|February 29, 2012|
Previously published on February 29, 2012
The case of Towry EJ Ltd v Bennett and others  EWHC 224 (QB), in which Faegre Baker Daniels acted for the successful Defendants, is a reminder of the importance of taking legal advice when conducting a recruitment process against a backdrop of restrictive covenants.
In 2009 the financial advisory firm Towry acquired another advisory firm, Edward Jones. Seven Edward Jones advisors left to join Raymond James Investment Services Limited and a significant number of their clients followed. Towry brought claims against the advisors for ‘soliciting' those clients and thereby breaching contractual post termination restrictive covenants. Towry also accused Raymond James of conspiring with the advisors to breach those covenants.
The argument put forward by the Defendants was that the clients had moved of their own volition and, since there was no clause in their contracts restricting them from dealing with former clients, there was no breach of the restrictive covenants. The Judge accepted this argument without hesitation and exonerated the advisors and Raymond James of all allegations against them.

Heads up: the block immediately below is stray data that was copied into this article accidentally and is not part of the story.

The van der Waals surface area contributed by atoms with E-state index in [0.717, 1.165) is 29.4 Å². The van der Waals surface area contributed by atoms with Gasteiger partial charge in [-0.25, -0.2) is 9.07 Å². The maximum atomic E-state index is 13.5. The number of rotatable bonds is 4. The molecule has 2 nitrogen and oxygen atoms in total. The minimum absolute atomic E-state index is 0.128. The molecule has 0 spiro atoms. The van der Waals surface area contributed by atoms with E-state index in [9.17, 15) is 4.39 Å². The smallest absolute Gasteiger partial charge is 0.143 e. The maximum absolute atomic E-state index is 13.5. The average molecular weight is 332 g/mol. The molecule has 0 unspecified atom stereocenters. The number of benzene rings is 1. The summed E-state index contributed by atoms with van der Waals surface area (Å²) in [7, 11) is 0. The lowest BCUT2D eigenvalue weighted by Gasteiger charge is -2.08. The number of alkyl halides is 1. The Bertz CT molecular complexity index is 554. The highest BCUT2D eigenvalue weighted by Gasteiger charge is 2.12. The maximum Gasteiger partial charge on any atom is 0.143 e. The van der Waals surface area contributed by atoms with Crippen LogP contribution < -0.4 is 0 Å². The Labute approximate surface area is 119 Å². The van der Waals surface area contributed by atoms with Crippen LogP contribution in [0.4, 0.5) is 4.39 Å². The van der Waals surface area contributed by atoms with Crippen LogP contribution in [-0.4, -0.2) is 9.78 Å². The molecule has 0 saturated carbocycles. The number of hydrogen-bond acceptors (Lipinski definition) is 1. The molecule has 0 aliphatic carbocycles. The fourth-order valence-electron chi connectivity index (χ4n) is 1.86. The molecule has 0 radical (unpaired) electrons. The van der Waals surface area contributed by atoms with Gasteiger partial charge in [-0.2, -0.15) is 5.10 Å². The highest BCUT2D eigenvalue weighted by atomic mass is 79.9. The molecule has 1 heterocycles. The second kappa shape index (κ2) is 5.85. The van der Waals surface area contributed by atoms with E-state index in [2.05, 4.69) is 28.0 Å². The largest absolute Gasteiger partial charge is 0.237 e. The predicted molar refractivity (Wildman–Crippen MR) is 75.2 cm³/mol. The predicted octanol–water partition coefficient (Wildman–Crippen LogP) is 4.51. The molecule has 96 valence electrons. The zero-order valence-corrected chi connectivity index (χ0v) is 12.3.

The lesson for employers here is that a non-solicitation restriction on its own offers little protection to the former employer where the ex-employee has strong relationships with their clients and the clients want to follow the employee wherever they go. The fact that Raymond James and the advisors had taken legal advice on their position, and followed that advice, was described by the Judge as a "striking feature" of the case and a key component in the claims being dismissed.